Employment results reported for Rhode Island by the federal Bureau of Labor Statistics (BLS) continued to show an upward swing through December. With unemployment hovering around 3.5%, the Ocean State has seen continual increases in employment and labor force since June, but a full recovery of employment since the Great Recession continues to evade Rhode Island.
The following chart shows those two data sets since the recession began in Rhode Island. Reviewing the chart, readers should consider the historical experience of BLS’s annual revisions. When those numbers are released in the coming weeks, these lines may be changed from a story of complete stagnation followed by a boom in order to show just the continual, slow growth that has characterized the economy under Democrat Governor Gina Raimondo.
Because employment has been going up, the state’s unemployment rate has been improving for a positive reason, in contrast to the period of time when it was improving because people were giving up their job searches. Thus, a chart of what the unemployment rate would have been if Rhode Island’s labor force had remained steady since the beginning of the recession shows improvement. However, the unemployment rate would still be 6.2% had that been the case.
The following chart shows the percentage of employment and labor force versus its peak levels for Rhode Island and its two neighboring states, Connecticut and Massachusetts. The Ocean State has long been the lagging member of Southern New England, but its upward trend has been stronger over the past several months. That said, the moderated line of regional powerhouse Massachusetts could suggest a downward revision is pending for Rhode Island.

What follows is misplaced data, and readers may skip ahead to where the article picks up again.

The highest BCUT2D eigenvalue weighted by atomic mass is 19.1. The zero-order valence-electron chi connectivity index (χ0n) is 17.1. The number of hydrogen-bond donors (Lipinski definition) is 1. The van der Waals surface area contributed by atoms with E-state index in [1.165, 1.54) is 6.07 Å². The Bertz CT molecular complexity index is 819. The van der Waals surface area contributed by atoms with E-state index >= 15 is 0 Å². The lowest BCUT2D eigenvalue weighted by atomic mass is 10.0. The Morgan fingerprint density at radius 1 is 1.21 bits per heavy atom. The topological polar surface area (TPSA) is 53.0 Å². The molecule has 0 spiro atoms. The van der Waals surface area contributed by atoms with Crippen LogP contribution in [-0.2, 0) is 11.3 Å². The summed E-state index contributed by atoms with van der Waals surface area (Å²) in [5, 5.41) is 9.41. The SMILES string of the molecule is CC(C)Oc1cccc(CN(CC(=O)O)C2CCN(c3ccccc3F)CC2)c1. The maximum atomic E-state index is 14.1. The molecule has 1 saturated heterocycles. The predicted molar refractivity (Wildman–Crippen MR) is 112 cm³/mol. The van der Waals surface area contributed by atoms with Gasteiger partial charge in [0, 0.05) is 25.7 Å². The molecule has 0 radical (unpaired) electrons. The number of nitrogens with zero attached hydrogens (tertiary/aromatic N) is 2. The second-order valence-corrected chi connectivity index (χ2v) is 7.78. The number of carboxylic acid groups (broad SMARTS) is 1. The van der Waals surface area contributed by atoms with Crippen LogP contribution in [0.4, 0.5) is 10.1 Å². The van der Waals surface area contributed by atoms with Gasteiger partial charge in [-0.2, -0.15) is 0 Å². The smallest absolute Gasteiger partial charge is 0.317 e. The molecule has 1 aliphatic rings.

Despite the upswing, Rhode Island remains one of just a handful of states that have not yet matched their levels of pre-recession employment. The Ocean State has been below that line for 13 years.
The next chart shows the number of actual jobs counted in Rhode Island (light area) versus the number of Rhode Islanders who say they are employed, which would add those working outside of the state as well as those who work for themselves or as contractors. On the other hand, the jobs number counts Rhode Islanders who hold multiple jobs multiple times and also includes out-of-state residents who work for Rhode Island companies. The number of jobs has surpassed its peak level, but the growth has been achingly slow, including during the time that employment numbers appear to be booming.
The RI Center for Freedom & Prosperity’s Jobs & Opportunity Index (JOI) should also temper enthusiasm. Rhode Island remains mired in 47th place and has not had a better rank than 47th since 2011. Meanwhile, New Hampshire remains the first in the country.
Of the following two issues related to Rhode Island’s public schools, which one is a greater concern?